The Crowning

In comparison, the crowning follows next in a similar fashion as the betrothal. The priest holds the crowns as he did the rings. Alternating between the couple, he rests the crowns on the couple’s foreheads, always blessing in the shape of the cross, as he declares the marriage. 

The bride and groom are crowned, as both martyrs and as the king and queen of their household to rule and serve one another with sacrifice, wisdom, justice, and integrity which are duties they pledge to God. 

At this point, the koumbaro comes forth once more to exchange the crowns on top of the couple's heads three times, as his or her arms are crossed. The couple is left wearing the crowns which are connected with ribbon symbolizing their unity. This act of crowning is what marries the couple and for the remainder of the service they are referred to as “the newlyweds.” 


Sharing the Common Cup

Holy scriptures and the Lord's prayer are recited with the blessing of the Common Cup of wine. In remembrance of the miracle in Cana, both the bride and groom sip wine from this shared cup, three times each. The common cup symbolizes the common life which they will both share. 

This part of the sacrament is reminiscent of the first miracle of Christ in Cana. As Christ changed the water into wine, the power of the Sacrament changes the spouses from two to one.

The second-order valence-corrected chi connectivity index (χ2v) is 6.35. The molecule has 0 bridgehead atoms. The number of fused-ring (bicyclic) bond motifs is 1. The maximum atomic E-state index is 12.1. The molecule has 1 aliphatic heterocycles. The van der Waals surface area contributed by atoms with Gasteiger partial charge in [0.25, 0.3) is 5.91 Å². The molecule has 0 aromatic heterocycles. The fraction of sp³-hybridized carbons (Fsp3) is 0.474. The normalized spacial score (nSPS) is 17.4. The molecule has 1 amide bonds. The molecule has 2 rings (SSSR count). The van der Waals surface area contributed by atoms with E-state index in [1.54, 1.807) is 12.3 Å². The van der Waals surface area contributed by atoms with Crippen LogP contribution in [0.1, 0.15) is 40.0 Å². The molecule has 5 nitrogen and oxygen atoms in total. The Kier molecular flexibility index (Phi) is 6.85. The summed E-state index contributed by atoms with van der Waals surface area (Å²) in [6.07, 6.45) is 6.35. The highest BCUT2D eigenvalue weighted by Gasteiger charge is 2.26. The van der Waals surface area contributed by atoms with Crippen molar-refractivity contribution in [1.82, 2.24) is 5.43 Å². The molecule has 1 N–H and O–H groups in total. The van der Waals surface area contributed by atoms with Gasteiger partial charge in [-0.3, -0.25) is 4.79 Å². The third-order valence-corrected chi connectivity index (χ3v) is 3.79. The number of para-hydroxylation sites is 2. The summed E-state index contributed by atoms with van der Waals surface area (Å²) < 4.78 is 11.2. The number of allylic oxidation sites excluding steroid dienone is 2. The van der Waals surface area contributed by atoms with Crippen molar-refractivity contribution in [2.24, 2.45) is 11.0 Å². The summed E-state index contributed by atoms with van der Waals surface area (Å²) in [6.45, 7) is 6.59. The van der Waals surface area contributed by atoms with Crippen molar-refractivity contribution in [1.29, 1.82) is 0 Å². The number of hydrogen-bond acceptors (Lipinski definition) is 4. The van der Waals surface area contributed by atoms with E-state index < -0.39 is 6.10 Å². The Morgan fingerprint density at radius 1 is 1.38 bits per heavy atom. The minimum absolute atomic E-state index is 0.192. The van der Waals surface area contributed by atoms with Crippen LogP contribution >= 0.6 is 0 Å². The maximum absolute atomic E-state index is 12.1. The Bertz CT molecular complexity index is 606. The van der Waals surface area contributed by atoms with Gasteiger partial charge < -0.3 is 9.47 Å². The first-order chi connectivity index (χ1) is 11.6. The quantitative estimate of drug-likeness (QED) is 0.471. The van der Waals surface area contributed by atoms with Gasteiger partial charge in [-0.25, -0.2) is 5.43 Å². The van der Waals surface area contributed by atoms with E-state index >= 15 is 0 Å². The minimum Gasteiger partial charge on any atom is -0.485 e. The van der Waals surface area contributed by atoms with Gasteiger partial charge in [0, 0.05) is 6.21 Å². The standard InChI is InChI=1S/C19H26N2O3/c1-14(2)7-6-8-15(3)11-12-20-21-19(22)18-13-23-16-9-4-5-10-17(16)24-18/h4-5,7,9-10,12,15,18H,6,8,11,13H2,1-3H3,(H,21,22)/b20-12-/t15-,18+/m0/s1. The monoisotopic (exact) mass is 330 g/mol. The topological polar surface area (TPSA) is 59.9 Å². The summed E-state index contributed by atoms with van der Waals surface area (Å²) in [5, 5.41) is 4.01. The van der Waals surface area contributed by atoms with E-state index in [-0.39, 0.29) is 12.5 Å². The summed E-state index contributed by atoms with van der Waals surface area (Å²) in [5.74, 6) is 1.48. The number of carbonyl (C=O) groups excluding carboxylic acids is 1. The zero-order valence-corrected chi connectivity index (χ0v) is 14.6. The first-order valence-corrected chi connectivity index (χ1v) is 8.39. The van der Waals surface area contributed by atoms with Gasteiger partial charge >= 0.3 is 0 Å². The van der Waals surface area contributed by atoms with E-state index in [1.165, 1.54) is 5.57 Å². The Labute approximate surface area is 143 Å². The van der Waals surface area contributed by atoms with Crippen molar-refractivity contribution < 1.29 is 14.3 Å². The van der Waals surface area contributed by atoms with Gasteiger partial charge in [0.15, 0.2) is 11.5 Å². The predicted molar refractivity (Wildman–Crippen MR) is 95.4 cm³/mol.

Dance of Isaiah

The wedding ends with the dance of Isaiah. The bride and groom, with their hands together, wearing their united crowns and carrying the lit candles, are guided by the priest and followed by their sponsor, three times around the sacramental table which stands in front of them during the service.

As the priest leads the bride and groom, he holds the Gospel in his right hand as a reminder that the couple has chosen God to direct their new path in life. The koumbaro follows the couple holding the ribbon of their crowns symbolizing his support during their journey.

Sweet Memory: When we were dancing the 'Dance of Isaiah' my grandmother came up to throw rose petals and then decided to walk around with us. The priest allowed her. It was a very special moment, not planned as it is usually just the couple with their Koumbaro participating in the dance. The maid of honor helped by holding my dress.


Exchanging of Vows

It is not typical in Orthodox ceremonies to have an exchanging of vows as marriage is not a promise or a contract made between two parties, but the mystical union of two individuals resulting in one shared life. This union is the product of God’s grace upon the couple and the entirety of the service itself is focussed on his blessing upon the couple. Even though no vows take place during the Orthodox wedding sacrament, it is allowed for the groom and bride to share their first kiss before being introduced as newlyweds to their guests. 




In conclusion, the Orthodox Wedding Sacrament is a profound union of love and faith and rich in tradition. From the betrothal to the crowning, each step symbolizes the spiritual bond between the couple and their commitment to each other and God.





What did you think? We would love to hear your thoughts and opinions!